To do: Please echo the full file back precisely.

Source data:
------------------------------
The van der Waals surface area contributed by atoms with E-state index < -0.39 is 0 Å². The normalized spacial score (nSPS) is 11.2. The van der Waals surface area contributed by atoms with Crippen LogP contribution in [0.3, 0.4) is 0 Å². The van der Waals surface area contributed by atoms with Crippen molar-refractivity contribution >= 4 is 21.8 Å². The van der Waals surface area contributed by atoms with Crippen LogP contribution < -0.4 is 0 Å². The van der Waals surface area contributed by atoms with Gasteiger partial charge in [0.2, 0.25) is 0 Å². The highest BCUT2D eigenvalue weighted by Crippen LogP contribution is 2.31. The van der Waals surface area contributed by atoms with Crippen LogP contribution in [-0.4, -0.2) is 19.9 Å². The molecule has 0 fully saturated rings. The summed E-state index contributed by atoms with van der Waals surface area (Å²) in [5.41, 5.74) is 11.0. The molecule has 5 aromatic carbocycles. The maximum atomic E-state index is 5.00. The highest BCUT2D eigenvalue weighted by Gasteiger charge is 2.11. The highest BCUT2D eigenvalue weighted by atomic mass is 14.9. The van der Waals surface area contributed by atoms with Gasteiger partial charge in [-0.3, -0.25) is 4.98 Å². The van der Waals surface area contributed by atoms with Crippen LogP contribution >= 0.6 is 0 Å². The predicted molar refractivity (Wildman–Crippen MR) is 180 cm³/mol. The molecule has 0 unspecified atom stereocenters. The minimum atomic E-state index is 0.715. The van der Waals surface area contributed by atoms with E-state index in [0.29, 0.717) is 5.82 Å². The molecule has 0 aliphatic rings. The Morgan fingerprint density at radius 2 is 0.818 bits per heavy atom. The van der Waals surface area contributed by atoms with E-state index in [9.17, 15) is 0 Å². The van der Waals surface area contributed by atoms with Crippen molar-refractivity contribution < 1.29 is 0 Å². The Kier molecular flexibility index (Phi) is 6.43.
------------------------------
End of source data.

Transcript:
The van der Waals surface area contributed by atoms with E-state index < -0.39 is 0 Å². The normalized spacial score (nSPS) is 11.2. The van der Waals surface area contributed by atoms with Crippen LogP contribution in [0.3, 0.4) is 0 Å². The van der Waals surface area contributed by atoms with Crippen molar-refractivity contribution >= 4 is 21.8 Å². The van der Waals surface area contributed by atoms with Crippen LogP contribution < -0.4 is 0 Å². The van der Waals surface area contributed by atoms with Gasteiger partial charge in [0.2, 0.25) is 0 Å². The highest BCUT2D eigenvalue weighted by Crippen LogP contribution is 2.31. The van der Waals surface area contributed by atoms with Crippen LogP contribution in [-0.4, -0.2) is 19.9 Å². The molecule has 0 fully saturated rings. The summed E-state index contributed by atoms with van der Waals surface area (Å²) in [5.41, 5.74) is 11.0. The molecule has 5 aromatic carbocycles. The maximum atomic E-state index is 5.00. The highest BCUT2D eigenvalue weighted by Gasteiger charge is 2.11. The highest BCUT2D eigenvalue weighted by atomic mass is 14.9. The van der Waals surface area contributed by atoms with Gasteiger partial charge in [-0.3, -0.25) is 4.98 Å². The van der Waals surface area contributed by atoms with Crippen LogP contribution >= 0.6 is 0 Å². The predicted molar refractivity (Wildman–Crippen MR) is 180 cm³/mol. The molecule has 0 unspecified atom stereocenters. The minimum atomic E-state index is 0.715. The van der Waals surface area contributed by atoms with E-state index in [0.29, 0.717) is 5.82 Å². The molecule has 0 aliphatic rings. The Morgan fingerprint density at radius 2 is 0.818 bits per heavy atom. The van der Waals surface area contributed by atoms with E-state index in [9.17, 15) is 0 Å². The van der Waals surface area contributed by atoms with Crippen molar-refractivity contribution < 1.29 is 0 Å². The Kier molecular flexibility index (Phi) is 6.43.